top of page

30 Minutes with Karl Christian Krumpholz

Perhaps you knew him first from illustrated comics for SLG Publishing, Tinto Press, or Modern Drunkard Magazine.

Maybe you're a natural Denver trendsetter and saw his artwork years ago in Adrift Tiki Lounge, album covers for Barstool Messiah, or illustrations in Daniel Landes’ 2015 short story, Revolt to What?

Or you're among those of us who have been reading his weekly comic series The Denver Bootleg in Westword for some time now, that introduces readers to our city's most interesting bands' weirdest moments ... featuring iconic illustrations which meet this respected local paper's exceptionally high standards for cool.

If any of these are true, you immediately recognized Karl's distinctive artwork on panels that adorned Colfax Avenue in 2019 as he brought eight iconic Denver haunts to life in beautiful, colorful banners for an inspired Business Improvement District project, which rightfully got the attention of a lot of people (including Kyle Clark and 9News)


No matter where or when you jump on this uniquely Denver bus, one thing is certain: A growing number of locals know, love, and relate to Karl's work and look forward to experiencing his illustrated adventures. For better or worse, today that includes The Lighthouse in The City, an eerie, sometimes funny, always deeply personal daily comic dealing with the realities of social isolation in the age of Covid-19.

Karl Christian Krumpholz agreed to sit down with me in 2020 for a few minutes to talk about art, life, current and some of his upcoming projects. Learn more about this smart, thoughtful and eclectic East-coast native ... whose art is getting a lot of well-deserved notice by a quickly growing metro audience, for very good reason.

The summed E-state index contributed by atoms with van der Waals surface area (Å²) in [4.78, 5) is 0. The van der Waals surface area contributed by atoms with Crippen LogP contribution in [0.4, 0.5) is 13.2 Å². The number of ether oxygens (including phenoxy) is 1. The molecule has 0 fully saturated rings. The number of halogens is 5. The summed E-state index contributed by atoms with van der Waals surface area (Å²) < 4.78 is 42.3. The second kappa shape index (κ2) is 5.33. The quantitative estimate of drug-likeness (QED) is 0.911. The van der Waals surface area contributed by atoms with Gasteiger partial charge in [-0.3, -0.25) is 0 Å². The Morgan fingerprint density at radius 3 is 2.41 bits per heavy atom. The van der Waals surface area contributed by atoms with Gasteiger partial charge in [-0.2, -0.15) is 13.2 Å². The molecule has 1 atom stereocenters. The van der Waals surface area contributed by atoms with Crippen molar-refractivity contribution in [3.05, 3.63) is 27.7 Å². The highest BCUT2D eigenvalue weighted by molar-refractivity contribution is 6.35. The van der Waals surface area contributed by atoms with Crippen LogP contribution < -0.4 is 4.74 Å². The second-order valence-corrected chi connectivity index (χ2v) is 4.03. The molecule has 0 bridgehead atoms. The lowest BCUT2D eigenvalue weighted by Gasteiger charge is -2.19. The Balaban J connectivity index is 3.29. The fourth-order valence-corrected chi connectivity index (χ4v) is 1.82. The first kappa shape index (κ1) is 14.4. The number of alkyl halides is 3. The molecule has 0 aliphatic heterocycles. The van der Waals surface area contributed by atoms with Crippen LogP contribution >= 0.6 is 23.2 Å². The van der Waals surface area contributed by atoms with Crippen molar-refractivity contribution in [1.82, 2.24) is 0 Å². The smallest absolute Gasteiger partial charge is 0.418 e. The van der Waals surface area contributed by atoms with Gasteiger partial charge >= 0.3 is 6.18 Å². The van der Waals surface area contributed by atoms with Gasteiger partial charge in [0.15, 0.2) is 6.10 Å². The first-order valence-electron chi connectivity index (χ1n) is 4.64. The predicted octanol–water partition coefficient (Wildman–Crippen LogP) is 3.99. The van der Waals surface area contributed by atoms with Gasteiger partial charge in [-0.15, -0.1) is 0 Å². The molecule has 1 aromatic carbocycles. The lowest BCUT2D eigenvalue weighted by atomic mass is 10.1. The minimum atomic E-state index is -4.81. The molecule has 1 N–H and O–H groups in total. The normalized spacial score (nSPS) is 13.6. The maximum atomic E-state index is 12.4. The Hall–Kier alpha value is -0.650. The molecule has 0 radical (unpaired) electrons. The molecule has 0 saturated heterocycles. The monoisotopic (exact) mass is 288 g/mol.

While Karl may chronicle urban life in our beloved city, he is not a Colorado native and far from one. Karl is originally from Philadelphia, lived in Boston for a long time, and is a proud East-coaster at heart. He is the oldest in his family and has two sisters.

In early years, Karl had a complicated relationship with his father whom he matter-of-factly describes as a"straight-laced jock from North Philly." In contrast, Karl describes himself more as a "punk smart ass." It was his uncle Bob who inspired Karl to become an artist.

His uncle Bob was a kind, easy-going, vivid soul, very different than Karl's father, who created oil paintings in his home studio. Bob loved wearing Hawaiian shirts and refused to wear black because "it's the color of death."

As a younger man Karl attended Temple University in Philadelphia where he was a Communications major and studied radio, television, film and photography and minored in history. Karl later moved to Boston for a much needed change of pace where he worked for Pearson Education as an Editor and Account Coordinator.

In 2002, Karl began doing artwork on the side yet professionally. He exhibited some of his first comics at an expo in New Orleans. At the table next to him sat a woman named Kelly from Denver. The two didn't talk for a long time afterwards but eventually began an online friendship, which led to much more.

Kelly was the person who invited Karl to Denver for the first time in 2004, and the two began dating long-distance. That led to Karl eventually moving to Denver, and the pair getting married.

They now live happily together in Cheeseman Park with a large collection of odds and ends, good whiskey, dark beers, and lovable cats that stalk them for food and make difficult times ... easier.